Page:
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Guidelines For Records Retention

As Published In Smead Organomics
Guidelines For Records Retention

Publicity -- Smead Organomics

The yearly “file purge” is a sensitive (and somewhat scary) issue for many — because there could be harsh consequences if you toss something you really should have kept. While setting up records retention guidelines with my organizing clients, everyone asks, “How do I know if I need to keep it?” Unfortunately, all documents are different — there’s no one quick and easy answer. But the following guidelines will give you a general idea of how long you’re required to retain standard legal and financial paperwork.

A Quick Note Before We Start

Please keep in mind that these are general-purpose records retention guidelines — intended to provide commonly-accepted limits for holding onto documents typically found in a home or office filing system. If you have unusual or extenuating circumstances in your life please check with your accountant or attorney before pitching any important legal, business, or financial paperwork.

Some Items Should Never Be Thrown Out

Some documents get to live in your filing system pretty much forever — usually because those items are extremely hard to replace, and you may be asked to provide them later in life. Rather than keeping these treasures in a normal file drawer (with your utility bills and product warranties), I suggest storing such “permanent records” in an expanding file or wallet — preferably in a fire safe or safe deposit box:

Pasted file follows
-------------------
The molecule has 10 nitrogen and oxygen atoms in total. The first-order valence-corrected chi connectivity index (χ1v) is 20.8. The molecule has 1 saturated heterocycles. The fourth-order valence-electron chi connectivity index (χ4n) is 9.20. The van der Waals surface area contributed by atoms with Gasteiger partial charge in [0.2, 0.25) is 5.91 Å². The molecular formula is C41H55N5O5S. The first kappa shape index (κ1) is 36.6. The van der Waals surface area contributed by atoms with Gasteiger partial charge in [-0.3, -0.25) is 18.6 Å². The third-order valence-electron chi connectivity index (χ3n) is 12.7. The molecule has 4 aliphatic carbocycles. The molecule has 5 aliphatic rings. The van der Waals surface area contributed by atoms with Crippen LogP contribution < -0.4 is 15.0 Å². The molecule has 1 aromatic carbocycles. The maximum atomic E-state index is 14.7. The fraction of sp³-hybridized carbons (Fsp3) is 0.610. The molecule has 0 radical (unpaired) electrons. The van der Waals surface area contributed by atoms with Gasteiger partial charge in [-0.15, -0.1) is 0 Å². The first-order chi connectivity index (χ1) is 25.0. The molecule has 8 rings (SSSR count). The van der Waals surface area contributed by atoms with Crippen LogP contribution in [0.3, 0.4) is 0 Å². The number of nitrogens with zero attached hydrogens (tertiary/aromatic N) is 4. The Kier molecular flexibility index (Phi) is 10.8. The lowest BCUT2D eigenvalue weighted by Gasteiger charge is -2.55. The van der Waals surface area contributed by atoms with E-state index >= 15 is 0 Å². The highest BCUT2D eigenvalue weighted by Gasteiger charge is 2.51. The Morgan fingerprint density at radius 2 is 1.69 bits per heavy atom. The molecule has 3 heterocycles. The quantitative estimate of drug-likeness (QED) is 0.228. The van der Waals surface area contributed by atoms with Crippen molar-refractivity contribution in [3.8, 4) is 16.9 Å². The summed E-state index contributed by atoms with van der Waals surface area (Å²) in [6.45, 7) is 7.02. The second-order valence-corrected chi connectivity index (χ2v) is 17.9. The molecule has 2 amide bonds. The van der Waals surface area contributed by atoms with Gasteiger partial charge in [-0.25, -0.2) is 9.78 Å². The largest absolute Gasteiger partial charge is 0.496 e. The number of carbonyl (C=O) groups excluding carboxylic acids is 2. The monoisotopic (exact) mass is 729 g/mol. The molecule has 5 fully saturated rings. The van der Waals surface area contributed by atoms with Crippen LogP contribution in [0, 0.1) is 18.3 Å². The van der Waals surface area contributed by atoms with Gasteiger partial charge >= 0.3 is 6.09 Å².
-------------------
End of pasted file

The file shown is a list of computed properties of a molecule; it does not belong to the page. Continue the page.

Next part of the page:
• income tax returns and payment checks
  • important correspondence (both business and personal)
  • legal documents (contracts/agreements, lawsuit-related, proof-of-something-important)
  • vital records (birth/death/marriage/divorce/adoption)
  • retirement and pension records
  • investment trade confirmations and statements that indicate buying and selling
  • CPA audit reports
  • trust documents

Business Records Need A Permanent File

Businesses are held accountable according to a much stricter set of documentation rules than individuals. To complicate matters further, many industries (like healthcare, insurance, and law) set their own legal standards related to records retention — so be sure to ask your professional association for their policies. In addition to the items listed above, all companies should create permanent files for:

  • annual financial statements
  • corporate documents (incorporation, charter, constitution, bylaws, minutes)
  • stock records
  • licenses, patents, trademarks, and registration applications
  • documents substantiating fixed asset additions
  • major purchase receipts

Keep Tax Records For Six Years

The IRS may go back six years to audit your tax returns for errors or incorrectly claimed deductions — so it’s important that you keep all tax-related documents for that length of time, including:

  • bank records
  • personnel and payroll records
  • purchase and sale records